Main piece:


Transliteration in Italian: omarello, omino, ometto

Transliteration in English: little man

Translation: old man who is retired 

M.P.: This is a typical Bolognese expression, which indicates those old men who are like retired and spend their time looking at construction sites. In the common imaginary they are portrayed in their typical pose, with crossed hands behind their backs.

[gets up laughing and mimics the physical pose]

And yes, this word actually entered the slang of the city because it is sometimes used also as a…a sort of joking insult. Like if someone…I don’t know…If someone acts like an old man, or stops in front of building sites, or repeatedly walks with his hand crossed behind his back, friends will make fun of him saying things like “Do not act like an ummarell”. 


My informant is a 23 years old girl who was born in Bologna, Italy, and who is now getting her master degree in archaeology and Egyptology at the city’s university, and who got her bachelor degree in anthropology and oriental studies 2 years ago always at Bologna’s Alma Mater Studiorum. She does’t recall the exact place and time in which she learnt this word, and neither she remember the first source from which she heard this term, she just knows it is a fundamental part of her “folk-culture”, as she herself defined it.


I myself use a lot this word and my informant mentioned this piece while we were chatting at a restaurant in the city center of Bologna.


Something I have always found quite intriguing is the great amount of dialects present in the Italian peninsula. Every region has its own peculiar and proper dialectal speech, and while in some places, especially small towns, they are still spoken -particularly by the older generations-, in bigger cities, dialects have been transformed into slang and adapted to the official language, that is, Italian. In fact, every main city of every Italian region -there are 20 regions in Italy- has words that are typical to that city -or the surrounding area- only. In the majority of cases, these words are not used or even understood by people who do not belong to that community.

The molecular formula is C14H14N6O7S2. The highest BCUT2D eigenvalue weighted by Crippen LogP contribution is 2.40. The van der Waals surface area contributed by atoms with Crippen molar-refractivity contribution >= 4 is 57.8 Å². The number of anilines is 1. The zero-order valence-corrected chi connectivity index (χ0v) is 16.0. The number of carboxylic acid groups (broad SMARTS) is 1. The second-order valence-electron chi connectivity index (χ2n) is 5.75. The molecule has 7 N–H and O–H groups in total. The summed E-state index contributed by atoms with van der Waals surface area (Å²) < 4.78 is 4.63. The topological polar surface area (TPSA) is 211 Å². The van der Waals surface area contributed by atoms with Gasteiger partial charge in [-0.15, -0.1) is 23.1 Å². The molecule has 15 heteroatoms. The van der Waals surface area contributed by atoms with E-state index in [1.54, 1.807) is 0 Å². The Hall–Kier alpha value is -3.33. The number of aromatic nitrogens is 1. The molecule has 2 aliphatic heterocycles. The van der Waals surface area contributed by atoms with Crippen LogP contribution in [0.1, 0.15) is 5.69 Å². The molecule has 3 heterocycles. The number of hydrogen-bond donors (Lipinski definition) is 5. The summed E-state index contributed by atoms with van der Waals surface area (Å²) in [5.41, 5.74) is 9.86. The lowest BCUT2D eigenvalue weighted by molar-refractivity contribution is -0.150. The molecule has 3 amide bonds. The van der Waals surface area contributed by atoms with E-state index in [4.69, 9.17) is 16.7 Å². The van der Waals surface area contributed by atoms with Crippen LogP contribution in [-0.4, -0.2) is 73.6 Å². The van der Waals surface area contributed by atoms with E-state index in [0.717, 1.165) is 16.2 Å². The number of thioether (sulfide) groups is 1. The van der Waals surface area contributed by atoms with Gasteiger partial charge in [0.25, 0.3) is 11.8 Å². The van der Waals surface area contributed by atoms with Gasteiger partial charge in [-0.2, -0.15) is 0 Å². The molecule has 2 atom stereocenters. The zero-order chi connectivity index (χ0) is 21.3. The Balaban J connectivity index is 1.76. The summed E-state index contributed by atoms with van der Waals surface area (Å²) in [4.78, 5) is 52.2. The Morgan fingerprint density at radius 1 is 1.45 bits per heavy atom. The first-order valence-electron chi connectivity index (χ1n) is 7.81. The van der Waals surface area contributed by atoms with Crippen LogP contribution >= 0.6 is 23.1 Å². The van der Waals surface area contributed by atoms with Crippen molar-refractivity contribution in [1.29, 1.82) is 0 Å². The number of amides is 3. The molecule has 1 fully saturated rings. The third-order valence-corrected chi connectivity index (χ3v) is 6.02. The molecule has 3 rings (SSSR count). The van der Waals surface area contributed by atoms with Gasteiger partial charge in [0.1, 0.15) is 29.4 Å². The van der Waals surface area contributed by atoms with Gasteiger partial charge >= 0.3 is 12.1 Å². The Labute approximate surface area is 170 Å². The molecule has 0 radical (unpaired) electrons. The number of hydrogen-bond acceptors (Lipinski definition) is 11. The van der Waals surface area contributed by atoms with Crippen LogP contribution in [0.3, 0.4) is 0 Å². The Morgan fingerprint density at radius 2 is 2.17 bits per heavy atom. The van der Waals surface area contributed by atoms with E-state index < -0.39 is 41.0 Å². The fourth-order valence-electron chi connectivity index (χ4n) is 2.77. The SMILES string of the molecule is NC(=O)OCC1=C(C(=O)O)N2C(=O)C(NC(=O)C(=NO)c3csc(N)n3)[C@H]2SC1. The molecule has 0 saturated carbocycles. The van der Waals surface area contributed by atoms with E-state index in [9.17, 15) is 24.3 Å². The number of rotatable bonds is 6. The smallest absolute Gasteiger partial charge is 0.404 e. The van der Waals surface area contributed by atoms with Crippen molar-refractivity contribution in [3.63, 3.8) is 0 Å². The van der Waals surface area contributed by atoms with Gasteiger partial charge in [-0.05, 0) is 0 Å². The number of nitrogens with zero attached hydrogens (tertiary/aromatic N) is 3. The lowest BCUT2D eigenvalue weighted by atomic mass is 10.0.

Furthermore, these words tend to evolve from generation to generation, so it happens that only peer groups understand what is being said or meant through that term. 

In these ways, they can be said to perfectly reflect folklore’s definition of “multiplicity and variation”.

Ummarell, precisely, is one of these folk-terms as, deriving from the Emilian dialect, it’s used by people inside the colloquial lingo to represent not only the old retired men who stop at every building site they encounter -as the original meaning implies-, but also all those people who act in this way. 

It becomes an informal way of making fun of a person who act as an old man, or that has the same behavior of old retired man. In this way, a sort of generational division is created, as the youth makes fun of peers pejoratively associating it with the elderly. 

Additionally, it is also used to indicate those who are nosy and who, not having much to do in their spare-time, do useless stuff like watching construction sites and giving unrequested advices to the ones who are working.